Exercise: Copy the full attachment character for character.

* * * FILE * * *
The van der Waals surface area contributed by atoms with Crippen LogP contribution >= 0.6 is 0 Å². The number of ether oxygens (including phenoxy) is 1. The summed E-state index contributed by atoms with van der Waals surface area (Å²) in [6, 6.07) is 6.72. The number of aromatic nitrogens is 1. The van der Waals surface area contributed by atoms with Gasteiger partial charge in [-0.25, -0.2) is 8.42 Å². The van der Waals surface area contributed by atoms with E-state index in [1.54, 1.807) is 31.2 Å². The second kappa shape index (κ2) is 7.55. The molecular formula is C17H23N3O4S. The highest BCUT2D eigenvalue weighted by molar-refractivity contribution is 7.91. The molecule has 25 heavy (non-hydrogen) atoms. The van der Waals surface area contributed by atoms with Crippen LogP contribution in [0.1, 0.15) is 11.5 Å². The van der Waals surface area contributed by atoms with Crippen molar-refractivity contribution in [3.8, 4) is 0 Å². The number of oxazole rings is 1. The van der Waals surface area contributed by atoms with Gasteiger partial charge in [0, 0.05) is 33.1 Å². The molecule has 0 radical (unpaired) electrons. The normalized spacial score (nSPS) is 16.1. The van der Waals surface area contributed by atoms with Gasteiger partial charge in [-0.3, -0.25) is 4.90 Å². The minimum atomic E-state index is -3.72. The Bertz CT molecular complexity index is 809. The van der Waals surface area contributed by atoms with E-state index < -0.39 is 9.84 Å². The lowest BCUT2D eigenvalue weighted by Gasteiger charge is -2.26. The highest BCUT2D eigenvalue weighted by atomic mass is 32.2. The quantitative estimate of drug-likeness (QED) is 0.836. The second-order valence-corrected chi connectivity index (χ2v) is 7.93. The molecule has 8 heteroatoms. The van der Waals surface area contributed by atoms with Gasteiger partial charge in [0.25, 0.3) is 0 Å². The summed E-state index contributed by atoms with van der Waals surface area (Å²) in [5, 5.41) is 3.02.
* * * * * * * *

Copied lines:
The van der Waals surface area contributed by atoms with Crippen LogP contribution >= 0.6 is 0 Å². The number of ether oxygens (including phenoxy) is 1. The summed E-state index contributed by atoms with van der Waals surface area (Å²) in [6, 6.07) is 6.72. The number of aromatic nitrogens is 1. The van der Waals surface area contributed by atoms with Gasteiger partial charge in [-0.25, -0.2) is 8.42 Å². The van der Waals surface area contributed by atoms with E-state index in [1.54, 1.807) is 31.2 Å². The second kappa shape index (κ2) is 7.55. The molecular formula is C17H23N3O4S. The highest BCUT2D eigenvalue weighted by molar-refractivity contribution is 7.91. The molecule has 25 heavy (non-hydrogen) atoms. The van der Waals surface area contributed by atoms with Crippen LogP contribution in [0.1, 0.15) is 11.5 Å². The van der Waals surface area contributed by atoms with Crippen molar-refractivity contribution in [3.8, 4) is 0 Å². The number of oxazole rings is 1. The van der Waals surface area contributed by atoms with Gasteiger partial charge in [0, 0.05) is 33.1 Å². The molecule has 0 radical (unpaired) electrons. The normalized spacial score (nSPS) is 16.1. The van der Waals surface area contributed by atoms with Gasteiger partial charge in [-0.3, -0.25) is 4.90 Å². The minimum atomic E-state index is -3.72. The Bertz CT molecular complexity index is 809. The van der Waals surface area contributed by atoms with E-state index < -0.39 is 9.84 Å². The lowest BCUT2D eigenvalue weighted by Gasteiger charge is -2.26. The highest BCUT2D eigenvalue weighted by atomic mass is 32.2. The quantitative estimate of drug-likeness (QED) is 0.836. The second-order valence-corrected chi connectivity index (χ2v) is 7.93. The molecule has 8 heteroatoms. The van der Waals surface area contributed by atoms with Gasteiger partial charge in [0.25, 0.3) is 0 Å². The summed E-state index contributed by atoms with van der Waals surface area (Å²) in [5, 5.41) is 3.02.